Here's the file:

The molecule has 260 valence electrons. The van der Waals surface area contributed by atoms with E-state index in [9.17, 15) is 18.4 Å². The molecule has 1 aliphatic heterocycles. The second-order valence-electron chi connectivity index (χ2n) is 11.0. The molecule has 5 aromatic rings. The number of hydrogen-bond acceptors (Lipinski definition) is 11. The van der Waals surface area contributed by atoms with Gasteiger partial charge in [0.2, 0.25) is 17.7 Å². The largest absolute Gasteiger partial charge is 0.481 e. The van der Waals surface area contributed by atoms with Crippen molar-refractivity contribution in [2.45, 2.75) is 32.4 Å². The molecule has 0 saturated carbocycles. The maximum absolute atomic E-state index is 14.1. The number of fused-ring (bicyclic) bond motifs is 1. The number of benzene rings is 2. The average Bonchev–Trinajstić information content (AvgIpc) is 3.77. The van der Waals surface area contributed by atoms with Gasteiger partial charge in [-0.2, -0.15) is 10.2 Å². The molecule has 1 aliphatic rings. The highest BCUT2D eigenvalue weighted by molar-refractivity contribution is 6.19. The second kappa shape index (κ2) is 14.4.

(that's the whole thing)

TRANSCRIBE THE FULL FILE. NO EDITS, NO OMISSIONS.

The molecule has 260 valence electrons. The van der Waals surface area contributed by atoms with E-state index in [9.17, 15) is 18.4 Å². The molecule has 1 aliphatic heterocycles. The second-order valence-electron chi connectivity index (χ2n) is 11.0. The molecule has 5 aromatic rings. The number of hydrogen-bond acceptors (Lipinski definition) is 11. The van der Waals surface area contributed by atoms with Gasteiger partial charge in [0.2, 0.25) is 17.7 Å². The largest absolute Gasteiger partial charge is 0.481 e. The van der Waals surface area contributed by atoms with Crippen molar-refractivity contribution in [2.45, 2.75) is 32.4 Å². The molecule has 0 saturated carbocycles. The maximum absolute atomic E-state index is 14.1. The number of fused-ring (bicyclic) bond motifs is 1. The number of benzene rings is 2. The average Bonchev–Trinajstić information content (AvgIpc) is 3.77. The van der Waals surface area contributed by atoms with Gasteiger partial charge in [-0.2, -0.15) is 10.2 Å². The molecule has 1 aliphatic rings. The highest BCUT2D eigenvalue weighted by molar-refractivity contribution is 6.19. The second kappa shape index (κ2) is 14.4.